There are several potential advantages to an employer choosing self-insurance as an option, including:
- direct input into who handles claims and how they are administered
- ability to design and tailor safety/loss control programs, return-to-work programs and other post-loss cost containment strategies
- ability to design program structure
- lower overall cost of workers’ compensation program
- cash flow advantages
There are, of course, associated costs and risks which must be considered before choosing self-insurance as an option. These include:
- potential for unusual and adverse costs in any given policy period
- requirement to post collateral with regulatory authorities
- devotion of management time and energy to oversee components of the self-insurance plan
- legacy costs if the program is closed
- more limited choice in excess insurers compared to primary insurers
Despite these costs, self-insurance often remains a viable and typically cost-effective alternative to State Funds or, for that matter, private carriers.
If of interest, a feasibility study will be required to make an educated and factual analysis of whether self-insurance is a viable option in any individual case. If it’s determined to be an option – and the insured chooses to pursue – an application to the state, along with additional documentation including loss history, financial statements, and a demonstrated ability to administer a self-insurance program, is required for approval to self-insure.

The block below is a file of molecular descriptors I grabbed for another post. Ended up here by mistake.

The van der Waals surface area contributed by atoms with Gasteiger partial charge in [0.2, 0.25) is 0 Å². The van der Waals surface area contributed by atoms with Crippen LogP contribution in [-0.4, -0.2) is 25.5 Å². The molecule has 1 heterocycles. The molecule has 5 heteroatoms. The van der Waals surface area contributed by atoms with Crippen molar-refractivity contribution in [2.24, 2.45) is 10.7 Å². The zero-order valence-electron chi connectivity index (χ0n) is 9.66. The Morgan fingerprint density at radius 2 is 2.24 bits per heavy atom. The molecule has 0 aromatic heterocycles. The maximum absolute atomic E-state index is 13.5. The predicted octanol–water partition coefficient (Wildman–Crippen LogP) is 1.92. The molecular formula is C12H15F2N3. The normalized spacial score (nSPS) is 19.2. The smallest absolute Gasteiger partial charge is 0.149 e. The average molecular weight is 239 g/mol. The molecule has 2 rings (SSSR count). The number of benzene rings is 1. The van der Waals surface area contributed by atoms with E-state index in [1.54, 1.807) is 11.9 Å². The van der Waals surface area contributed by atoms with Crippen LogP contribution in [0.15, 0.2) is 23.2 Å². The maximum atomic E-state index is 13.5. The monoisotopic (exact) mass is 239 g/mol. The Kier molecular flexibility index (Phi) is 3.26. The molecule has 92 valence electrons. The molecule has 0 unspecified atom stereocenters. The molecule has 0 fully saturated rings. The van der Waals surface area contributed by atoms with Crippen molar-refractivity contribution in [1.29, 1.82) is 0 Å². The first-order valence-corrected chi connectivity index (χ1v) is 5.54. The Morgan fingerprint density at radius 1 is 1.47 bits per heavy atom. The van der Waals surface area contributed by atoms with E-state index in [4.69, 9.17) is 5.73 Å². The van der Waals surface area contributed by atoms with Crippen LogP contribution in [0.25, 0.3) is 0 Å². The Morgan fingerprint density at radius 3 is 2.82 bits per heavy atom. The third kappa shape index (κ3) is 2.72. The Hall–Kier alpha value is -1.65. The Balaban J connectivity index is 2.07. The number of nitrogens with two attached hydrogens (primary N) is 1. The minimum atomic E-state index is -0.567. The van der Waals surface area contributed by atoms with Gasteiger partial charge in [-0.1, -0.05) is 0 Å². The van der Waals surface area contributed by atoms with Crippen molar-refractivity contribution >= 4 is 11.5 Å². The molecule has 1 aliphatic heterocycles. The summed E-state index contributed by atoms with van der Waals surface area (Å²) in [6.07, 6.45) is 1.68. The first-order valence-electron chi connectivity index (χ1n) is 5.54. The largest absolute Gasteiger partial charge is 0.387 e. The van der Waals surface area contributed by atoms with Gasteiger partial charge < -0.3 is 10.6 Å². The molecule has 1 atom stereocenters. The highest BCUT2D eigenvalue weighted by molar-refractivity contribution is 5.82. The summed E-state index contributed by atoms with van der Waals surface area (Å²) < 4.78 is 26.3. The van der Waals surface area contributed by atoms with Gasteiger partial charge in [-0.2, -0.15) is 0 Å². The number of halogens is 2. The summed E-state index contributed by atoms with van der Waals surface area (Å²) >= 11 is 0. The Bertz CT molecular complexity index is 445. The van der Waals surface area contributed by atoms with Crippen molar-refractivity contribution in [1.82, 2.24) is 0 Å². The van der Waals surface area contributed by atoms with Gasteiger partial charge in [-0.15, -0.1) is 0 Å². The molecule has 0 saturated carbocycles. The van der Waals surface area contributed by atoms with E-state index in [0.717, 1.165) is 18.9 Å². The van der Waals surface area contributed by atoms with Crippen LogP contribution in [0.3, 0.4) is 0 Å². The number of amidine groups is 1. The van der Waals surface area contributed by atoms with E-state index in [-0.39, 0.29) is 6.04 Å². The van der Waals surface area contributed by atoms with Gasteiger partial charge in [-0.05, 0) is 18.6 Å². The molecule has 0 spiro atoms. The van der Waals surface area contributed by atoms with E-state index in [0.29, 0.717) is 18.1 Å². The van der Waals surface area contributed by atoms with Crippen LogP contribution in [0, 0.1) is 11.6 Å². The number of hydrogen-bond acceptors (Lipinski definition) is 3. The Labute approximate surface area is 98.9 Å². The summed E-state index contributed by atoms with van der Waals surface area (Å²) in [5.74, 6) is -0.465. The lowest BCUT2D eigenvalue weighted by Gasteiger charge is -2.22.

Once the insured has received permission to self-insure, contracts with various service providers, third-party administrators (TPA), safety/loss control consultants, and excess carriers need to be executed. In addition, the state will require letters of credit to secure the retained portion of the risk, and a claims payment fund needs to be established so the TPA can pay claims.
Requirements for receiving and maintaining qualified self-insured status vary by state and can be challenging to comply with for employers with operations in multiple states, although it is frequently done. However, for single-state employers, self-insurance is certainly an option that should be evaluated. And, for brokers who serve clients whose only other option is the State Fund, self-insurance is an opportunity to provide additional value and added services for your insured.
AmWINS has resources available to help you evaluate the viability of a self-insurance solution for your insureds.